One important point was the relative unimportance of the tools themselves. As Holden from GiveWell wrote:
In the end, GiveWell really isn’t about "social media." We’re using social media because the technology is here and it’s helpful, but if it weren’t here, we’d make a newsletter and Xerox it for everyone we know.
Tools are just tools; they are not an end unto themselves. Actually that reminds me of the debate I had with Phil Cubeta about Tactics vs. Strategy in philanthropy. Professionally, I advise clients on the most effective tactics they can use to achieve their philanthropic goals. But tactics are not an end unto themselves.
Last year, David Wilcox at Designing for Civil Society wrote a post I liked a lot titled, “Participation as culture, not tools… though new ones help.” I summarize a few of his main points below:
- Successful participation is more about developing a culture, than using a set of tools.
- The main barriers to effective participation lie both in personal attitudes and institutions, and mainly revolve around desires for power and control. The institutional barriers are embedded in hierarchical systems, the personal ones in beliefs that we only succeed by competing.
- The social web and social media are profoundly important because they enable individuals to mix greater collaboration (we) with higher personal profile and influence (me). This immerses people in a new type of participative culture, with attitudes, tools and behaviours to match.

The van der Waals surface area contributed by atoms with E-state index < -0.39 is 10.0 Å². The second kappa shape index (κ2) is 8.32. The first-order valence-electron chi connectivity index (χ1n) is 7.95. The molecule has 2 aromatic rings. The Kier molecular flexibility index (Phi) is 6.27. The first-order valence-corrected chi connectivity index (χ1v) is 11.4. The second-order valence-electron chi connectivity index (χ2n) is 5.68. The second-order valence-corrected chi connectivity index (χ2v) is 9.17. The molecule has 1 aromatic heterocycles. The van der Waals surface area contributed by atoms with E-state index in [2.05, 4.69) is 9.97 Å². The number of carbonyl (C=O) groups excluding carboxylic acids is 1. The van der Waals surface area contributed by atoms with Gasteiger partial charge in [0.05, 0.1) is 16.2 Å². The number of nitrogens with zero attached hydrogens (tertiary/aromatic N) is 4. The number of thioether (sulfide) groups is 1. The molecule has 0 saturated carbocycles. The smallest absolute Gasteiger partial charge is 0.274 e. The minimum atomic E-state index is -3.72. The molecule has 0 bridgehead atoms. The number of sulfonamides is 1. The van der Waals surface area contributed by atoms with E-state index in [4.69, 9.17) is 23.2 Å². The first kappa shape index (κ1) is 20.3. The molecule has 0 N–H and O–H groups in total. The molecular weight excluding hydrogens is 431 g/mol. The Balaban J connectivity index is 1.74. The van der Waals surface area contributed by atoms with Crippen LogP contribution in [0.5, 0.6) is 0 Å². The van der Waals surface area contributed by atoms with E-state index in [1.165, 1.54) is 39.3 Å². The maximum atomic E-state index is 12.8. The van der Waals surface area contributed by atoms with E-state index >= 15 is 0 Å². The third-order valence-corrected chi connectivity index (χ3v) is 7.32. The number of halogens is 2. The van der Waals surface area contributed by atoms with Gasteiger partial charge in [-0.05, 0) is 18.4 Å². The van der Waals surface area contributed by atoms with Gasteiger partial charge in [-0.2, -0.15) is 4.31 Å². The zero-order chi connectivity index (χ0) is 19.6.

- Participation is not always the answer. Good leadership involves knowing when to enlist and direct, when to facilitate and support … and how to mix them all.
Using social media tools makes it easier for foundations and other donors to share information about effective giving. But the existence of the tools is not enough, a cultural shift must happen. Emily, from Philanthropy Australia, writes:
The issues involved with private foundations and social media are not dissimilar to corporations and social media, I think; in that corporations are wary of blogging etc (in public, at least) ostensibly because it compromises public image.
Private foundations seem to have similar reluctance to put faith in social media when it compromises their privacy – whether because they believe what they do with their money is their own business, or the projects they fund are controversial, or they don’t want to be flooded with applications for funding… there are many reasons.
But my point is not so much that we should be supporting this attitude, but that the use of social media isn’t just a matter of translating the occasional behind-closed-doors discussion onto an internet medium. We’re keen to make the information we’re gathering and fostering as accessible as possible to the parties who will benefit from it the most.
However, considering the existing attitude – or, I suppose you could say ‘culture of privacy’ – of foundations, we’re aware asking for information from them + making the information completely public = them not disclosing any information to us. So we’re taking baby steps, trying to change the culture gradually – ease them into it rather than shutting down potential positive outcomes by doing too much too fast.